The study, which tracked fishing from space, found that actual catches taken from Persian Gulf fisheries could be six times greater than the official numbers the Gulf states reported to the UN’s Food and Agriculture Organization (FAO).
Researchers from the University of British Columbia (UBC) in Canada used Google Earth to count, for the first time, intertidal fishing weirs — an old technique used to catch fish by placing obstructions across tidal waters. They examined six countries on the Persian Gulf: Bahrain, Iran, Kuwait, Qatar, Saudi Arabia and the United Arab Emirates.
The study, which was published last year (27 November) in ICES Journal of Marine Science, highlights the unreliability of some countries’ official reports to the FAO. It found 1,900 weirs were operational in the countries surveyed in 2005 and estimated their combined production that year at approximately 31,000 tonnes of fish — more than six times the combined total of 5,000 tonnes the six countries reported to the FAO that year.
“Underreporting fish catches can jeopardise a country’s food security and economy, not to mention impact entire marine ecosystems,” says Dalal Al-Abdulrazzak, the study’s first author.
Al-Abdulrazzak, a PhD student at UBC, says she hopes her technique and other remote sensing satellite tools could be used to complement existing methods of monitoring fisheries and set more appropriate management targets in the Middle East and North Africa.
“Using Google Earth is a powerful technique ... in monitoring, controlling and providing surveillance of the fishing process.”
“Countries report their catches voluntarily to the FAO, and the quality of a country’s data is based on its national capacity to collect that data,” Al-Abdulrazzak tells SciDev.Net. A whole host of issues can affect the quality of these data, including resource limitations and political interference.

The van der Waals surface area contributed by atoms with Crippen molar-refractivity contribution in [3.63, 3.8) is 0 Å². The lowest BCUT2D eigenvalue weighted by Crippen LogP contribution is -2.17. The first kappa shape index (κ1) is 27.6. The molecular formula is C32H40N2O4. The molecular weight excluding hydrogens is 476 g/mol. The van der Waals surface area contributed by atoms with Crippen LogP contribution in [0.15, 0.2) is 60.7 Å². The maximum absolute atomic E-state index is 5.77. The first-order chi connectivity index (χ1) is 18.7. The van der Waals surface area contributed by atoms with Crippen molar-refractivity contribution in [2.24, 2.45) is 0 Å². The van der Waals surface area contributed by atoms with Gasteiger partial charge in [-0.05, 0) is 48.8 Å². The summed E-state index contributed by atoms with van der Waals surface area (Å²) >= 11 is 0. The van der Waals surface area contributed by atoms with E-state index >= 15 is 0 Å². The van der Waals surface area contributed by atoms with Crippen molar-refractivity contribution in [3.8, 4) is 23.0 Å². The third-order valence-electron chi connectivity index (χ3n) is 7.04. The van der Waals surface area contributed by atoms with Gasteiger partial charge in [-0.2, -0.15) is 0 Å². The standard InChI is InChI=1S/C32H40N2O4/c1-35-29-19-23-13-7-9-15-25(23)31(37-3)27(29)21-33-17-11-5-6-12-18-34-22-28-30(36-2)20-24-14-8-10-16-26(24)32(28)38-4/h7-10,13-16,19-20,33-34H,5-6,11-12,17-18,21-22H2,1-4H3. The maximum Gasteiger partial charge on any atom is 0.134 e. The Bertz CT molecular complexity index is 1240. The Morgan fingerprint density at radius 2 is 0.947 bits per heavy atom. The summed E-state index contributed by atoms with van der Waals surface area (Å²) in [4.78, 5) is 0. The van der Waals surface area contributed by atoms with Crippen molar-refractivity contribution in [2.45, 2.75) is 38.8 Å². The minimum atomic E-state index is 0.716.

SciDev.Net asked for a comment from the Saudi Arabian department that reports these data, but received no reply.
The research team faced several challenges while gathering data. For example, some countries failed to provide complete data sets on their catches to the FAO, making comparisons with the scientists’ observed figures impossible.
And for some areas of the coast, including parts of the Iraqi shoreline, the images were of too low a resolution to be able to see the fish weirs. As a result, the researchers were unable to include these regions in their studies, so the figures may still underrepresent catches.
Yet Al-Abdulrazzak says the technique’s insights far outweigh its limitations. She says it could help enforce fishing regulations in remote or inaccessible areas. It also allows researchers to monitor fishing in poor countries that spend little on ecological management themselves, she adds.
“Using Google Earth is a powerful technique, and I think it will have a great role especially in monitoring, controlling and providing surveillance of the fishing process in many countries,” says Gamal El-Naggar, of World Fish research centre in Egypt.
Adel Ahmed Tharwat, professor of fish resources and ecosystems at King Faisal University in Saudi Arabia, says: “Gulf countries should be expanding the use of satellite remote sensing in fisheries management, as this would help in building a concrete database for fishing inventory numbers and distributions in this region.”
This satellite information, combined with field data, should help officials make appropriate decisions on managing fisheries and will become an important part of the development of fisheries and food security plans in the Gulf countries, says Tharwat.
Link to full study in ICES Journal of Marine Science
This article has been produced by SciDev.Net’s Middle East & North Africa desk.